The right to differ from one another politically is a fundamental characteristic of democracy in South Africa. Nevertheless I sometimes wonder whether we are not carrying this right too far at the expense of South Africa. What is happening here? While powers beyond the borders of the RSA are working to bring this country down, internally we are taking one another by the throat and throttling one another politically. I think—and this applies to all in South Africa—that we are exhibiting a total inability to form a united front against those who are seeking our downfall. I believe the time has come for all who place South Africa first to extend hands to one another in an effort to thwart those who are seeking our destruction. A possible basis on which all in the RSA could extend hands to one another, regardless of political differences—and I wish to choose my words correctly—is that of separate representation.
The NP has been accused, especially by the CP, that in its initiatives for reform it has turned its back upon principles that are the foundation of separate development and has committed itself irrevocably to a policy of political integration. Examples of this are legion. I have in my hand a Skilkom publication in which one finds the following under the caption “Die Swart Plan”:
That is untrue. I also have with me another publication which is 16 years old. It is Veg. On the front cover there is a photo of the late Mr John Vorster and on the back cover a photo of Dr Connie Mulder. It consists of 32 pages and on all of them Mr Vorster and Dr Mulder are accused of all the things of which the State President and his Cabinet are being accused today. Not one of those accusations, however, has proved true over the 16 years. Neither do I believe that any of these accusations in the Skilkom publication will be proved true within 16 years or whenever. A person can denigrate this type of accusation as a form of political disinformation but I do not wish to do so. For the sake of the debate I think this accusation should be examined properly for once.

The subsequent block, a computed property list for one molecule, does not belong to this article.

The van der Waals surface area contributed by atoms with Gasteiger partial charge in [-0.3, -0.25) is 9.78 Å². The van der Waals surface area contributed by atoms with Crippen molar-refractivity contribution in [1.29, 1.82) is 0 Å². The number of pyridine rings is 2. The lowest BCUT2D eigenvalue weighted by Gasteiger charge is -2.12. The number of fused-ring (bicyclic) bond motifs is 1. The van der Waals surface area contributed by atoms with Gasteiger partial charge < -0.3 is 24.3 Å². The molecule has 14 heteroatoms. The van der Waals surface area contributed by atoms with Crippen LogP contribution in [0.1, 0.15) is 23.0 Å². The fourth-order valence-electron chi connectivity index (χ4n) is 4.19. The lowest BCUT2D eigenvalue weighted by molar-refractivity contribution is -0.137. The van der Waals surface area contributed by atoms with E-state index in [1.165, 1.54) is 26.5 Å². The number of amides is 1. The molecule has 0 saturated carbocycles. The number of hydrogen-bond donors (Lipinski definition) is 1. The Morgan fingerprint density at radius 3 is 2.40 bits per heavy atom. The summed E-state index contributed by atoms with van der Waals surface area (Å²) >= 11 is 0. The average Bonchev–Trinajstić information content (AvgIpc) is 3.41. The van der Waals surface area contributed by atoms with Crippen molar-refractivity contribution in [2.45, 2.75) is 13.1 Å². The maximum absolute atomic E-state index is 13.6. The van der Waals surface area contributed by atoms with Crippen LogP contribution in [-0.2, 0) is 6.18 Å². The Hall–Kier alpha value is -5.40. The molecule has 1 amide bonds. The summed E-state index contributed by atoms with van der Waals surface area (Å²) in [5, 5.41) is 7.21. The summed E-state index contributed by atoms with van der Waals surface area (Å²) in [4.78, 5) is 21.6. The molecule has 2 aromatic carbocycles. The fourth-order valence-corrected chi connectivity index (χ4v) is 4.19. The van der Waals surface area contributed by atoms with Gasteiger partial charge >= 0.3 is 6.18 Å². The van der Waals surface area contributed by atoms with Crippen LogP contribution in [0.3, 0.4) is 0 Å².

If we view this accusation objectively one aspect is very clear. That is that the NP is not accused of political integration if it creates separate political structures for population groups or peoples. Nevertheless as soon as the NP attempts constitutional accommodation of inevitable communality which exists between separate political structures, it is accused of political integration. I wish to explain this very quickly. The NP is not accused of political integration in creating third-tier own local authorities for the various population groups. As soon as it attempts to accommodate that communality constitutionally, in a regional services council, then the argument is raised that it is political integration.
What do you call it?
I shall tell the hon member in a moment what I call it. When the NP institutes a separate House of Assembly for the Whites, a House of Delegates for the Indians and a House of Representatives for the Coloureds …
What about the Cabinet?
I am getting to the Cabinet. When the NP therefore institutes these separate Houses, it is not accused of integration, but as soon as it creates a Cabinet to initiate this inevitable legislation on common interests or appoints standing committees to reach consensus on this communality, then it is integration.
But it is integration!
No, if that is integration, then any physical presence of people is integration—which it is not. [Interjections.] I do not wish to be offensive but then the households of all gathered in this House—including the CP—must be integrationist. [Interjections.]
Order! Hon members may not speak at the same time.
I should like to complete my argument, however. The NP is not accused of integration when it leads peoples in South Africa to independence.